Sep 212016
 
My paternal ancestor Charles William MARTIN was born in Magdeburg, Prussia (now Germany) circa 1784. He came to England via France in about 1798, joined the British Navy and served on HMS Achille at the Battle of Trafalgar on 21 October 1805. 
 
The French spelling celebrates the capture of ships of this name from the French…On 21 October 1805, under the command of Captain Richard King, Achille was in Admiral Collingwood’s column at the Battle of Trafalgar, seventh in the line, between Colossus and Revenge. Achille opened fire on the rear of the French and Spanish fleet at 12.15, engaging the Montanes of 74 guns for fifteen minutes, before sailing on to meet the Argonauta of 80 guns, which had already been battling with other British ships. After hours of fierce fighting, Argonauta fell silent and closed her gunports, but before Achille could accept her surrender, her French namesake Achille of 74 guns moved in to engage the British ship. After exchanging broadsides, the French ship sailed on and was replaced on the starboard side by the 74-gun French ship Berwick, and for the next hour and a quarter she lay close alongside Achille, receiving a pounding that eventually forced her to surrender with over 250 casualties – almost half her crew. Achille took possession, and transferred some of her crew back on board as prisoners. Achille suffered 13 killed and 59 wounded in the battle, in stark comparison to the heavy losses she inflicted on her French and Spanish adversaries. [Wikipedia]
 
 
 
Next week’s letter is ‘N’. Has anybody got any interesting snippets that marry up N with surname studies?  If so, please send them to Ros Haywood at sos [at] surname-society.org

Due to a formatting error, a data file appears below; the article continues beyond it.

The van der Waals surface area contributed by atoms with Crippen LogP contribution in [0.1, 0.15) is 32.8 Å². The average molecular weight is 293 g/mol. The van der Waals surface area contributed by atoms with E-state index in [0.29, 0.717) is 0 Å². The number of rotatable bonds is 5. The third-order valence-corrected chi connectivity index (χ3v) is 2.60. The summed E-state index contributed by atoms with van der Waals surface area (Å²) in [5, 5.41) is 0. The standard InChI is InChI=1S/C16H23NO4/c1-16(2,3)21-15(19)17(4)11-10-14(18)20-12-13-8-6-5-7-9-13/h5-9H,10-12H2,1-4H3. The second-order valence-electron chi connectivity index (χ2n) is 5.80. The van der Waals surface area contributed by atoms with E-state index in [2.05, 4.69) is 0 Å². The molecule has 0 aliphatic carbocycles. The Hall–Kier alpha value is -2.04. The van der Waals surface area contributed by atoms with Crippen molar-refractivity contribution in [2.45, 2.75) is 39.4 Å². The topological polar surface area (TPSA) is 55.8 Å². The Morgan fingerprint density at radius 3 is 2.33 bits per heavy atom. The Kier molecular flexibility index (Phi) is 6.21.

letter M courtesy of openclipart.org

 
 
Sep 142016
 

Dictionary definitions of ‘luminary’: ‘A person of prominence or brilliant achievement’, ‘a person who inspires or influences others, especially one prominent in a particular sphere’, ‘a person who enlightens others’.  And The Surname Society has got them!  The definition of these superstars is taken from the Anglo-Celtic Connections blog run by John D Reid:

Rockstar genealogists are those who give “must attend” presentations at family history conferences or as webinars, who when you see a new family history article or publication by that person, makes it a must buy. If you hang on their every word on a blog, podcast or newsgroup, or follow avidly on Facebook or Twitter they are likely Rockstar candidates.

Of course, it’s congratulations to all the winners in the Rockstar Genealogist poll of 2016, but special congratulations go to our members:

Jill Ball – the Superstar Genealogist for Australia and New Zealand

Maurice Gleeson – the Superstar Genealogist for Ireland

and…drum roll please…

KIRSTY GRAY, No 1 Superstar Rockstar Genealogist for England, Wales, and Scotland – and Chair of The Surname Society!

 

© Ros Haywood
School of  Surnames

Next week’s letter is ‘M’. Has anybody got any interesting snippets that marry up M with surname studies?  If so, please send them to Ros Haywood at sos [at] surname-society.org

letter L courtesy of openclipart.org

Sep 072016
 

 

No, not Captain James T of the Starship Enterprise.  I’m talking genealogy here (although did you know that Star Trek actor William Shatner’s family tree is on the internet?)

‘Kirk’ was the name for the Church of Scotland.  But you knew I was going to say that, didn’t you?  But do you know what ‘kirking’ is? (and, yes, it has to do with surnames)